Proliferating Security? : explaining U.S. policy towards nuclear weapon aspirants
MetadataShow full item record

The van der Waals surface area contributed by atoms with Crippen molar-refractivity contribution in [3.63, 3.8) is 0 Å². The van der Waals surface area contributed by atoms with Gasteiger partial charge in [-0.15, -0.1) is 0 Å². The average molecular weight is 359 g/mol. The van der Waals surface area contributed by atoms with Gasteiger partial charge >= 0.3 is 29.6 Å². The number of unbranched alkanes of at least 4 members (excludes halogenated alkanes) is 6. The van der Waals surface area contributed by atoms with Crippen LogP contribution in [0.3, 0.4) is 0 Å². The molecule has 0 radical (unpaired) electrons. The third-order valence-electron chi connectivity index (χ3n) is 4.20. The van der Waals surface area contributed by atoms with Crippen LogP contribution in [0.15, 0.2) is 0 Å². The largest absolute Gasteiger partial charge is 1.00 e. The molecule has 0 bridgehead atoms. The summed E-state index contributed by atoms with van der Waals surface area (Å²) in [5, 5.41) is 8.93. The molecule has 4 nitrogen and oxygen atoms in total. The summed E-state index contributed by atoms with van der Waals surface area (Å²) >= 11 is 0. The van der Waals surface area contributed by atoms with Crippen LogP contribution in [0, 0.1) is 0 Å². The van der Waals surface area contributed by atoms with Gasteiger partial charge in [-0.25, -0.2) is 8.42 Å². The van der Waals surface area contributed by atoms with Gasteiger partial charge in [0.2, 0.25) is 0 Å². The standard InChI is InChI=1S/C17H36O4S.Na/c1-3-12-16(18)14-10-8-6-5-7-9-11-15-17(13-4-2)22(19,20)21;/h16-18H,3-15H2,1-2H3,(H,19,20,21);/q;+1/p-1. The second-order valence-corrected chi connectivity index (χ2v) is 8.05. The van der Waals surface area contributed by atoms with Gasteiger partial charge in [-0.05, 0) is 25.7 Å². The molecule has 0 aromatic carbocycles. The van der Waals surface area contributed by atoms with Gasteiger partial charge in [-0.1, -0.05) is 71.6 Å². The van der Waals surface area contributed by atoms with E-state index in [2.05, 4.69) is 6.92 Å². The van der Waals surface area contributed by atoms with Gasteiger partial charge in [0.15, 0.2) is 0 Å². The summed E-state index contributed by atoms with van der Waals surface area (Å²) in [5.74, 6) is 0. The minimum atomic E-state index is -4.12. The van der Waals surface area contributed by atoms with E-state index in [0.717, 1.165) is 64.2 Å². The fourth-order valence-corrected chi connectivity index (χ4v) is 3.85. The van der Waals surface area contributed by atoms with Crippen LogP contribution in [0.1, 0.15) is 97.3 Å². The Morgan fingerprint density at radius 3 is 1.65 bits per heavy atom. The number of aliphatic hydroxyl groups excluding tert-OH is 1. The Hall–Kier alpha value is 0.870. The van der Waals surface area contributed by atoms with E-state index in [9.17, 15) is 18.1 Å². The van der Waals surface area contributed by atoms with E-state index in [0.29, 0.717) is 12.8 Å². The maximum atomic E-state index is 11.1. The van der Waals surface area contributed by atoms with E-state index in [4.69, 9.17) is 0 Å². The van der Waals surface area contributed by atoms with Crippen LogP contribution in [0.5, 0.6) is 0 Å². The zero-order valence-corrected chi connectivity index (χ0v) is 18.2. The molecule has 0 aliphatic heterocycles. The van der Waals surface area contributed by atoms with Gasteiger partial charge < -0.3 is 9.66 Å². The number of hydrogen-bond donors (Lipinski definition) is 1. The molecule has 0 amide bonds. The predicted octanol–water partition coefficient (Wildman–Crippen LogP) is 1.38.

The proliferation of nuclear weapons has been a critical concern of the United States since World War II. While limiting the spread of nuclear weapons was a uniform goal of American administrations, in actual practice, there was significant variability in approaches to states as they approached the threshold of weaponization or crossed it. Against allied South Korea, America used the threat of military abandonment and technology denial to force the country to curtail its nuclear ambitions. In the case of a hostile China in the 1960s, military threats were the tool of choice. Policy variability cut across the ally/opponent divide, encompassing an ambivalent acceptance of non-aligned India’s nuclear capabilities by Ford in the 1970s and an acquiescence with China’s by Reagan in the 1980s. I argue that explanations based purely on the International Structure or Domestic Politics do not sufficiently explain these outcomes. I propose a causal mechanism that shapes the U.S. response to nuclear proliferation based on two independent variables, ‘Strategic Liability’ and ‘Commercial Value’. Strategic Liability is rooted in the International System, while Commercial Value is rooted in the domestic political economy of the U.S. Strategic liability is the Executive’s perception of risk from the nuclear program of a particular state, whereas Commercial value is the Executive’s estimation of the economic importance of that state. I show how these variables act on the American Executive, privileging its role in shaping the United States’ response to a state’s attempts to develop nuclear weapon capabilities. I posit four policy outcomes based on the combination of these independent variables, which take a high or low value. I test my argument by analyzing the U.S. response to the four major cases noted above, each corresponding to a unique combination of strategic liability and commercial value.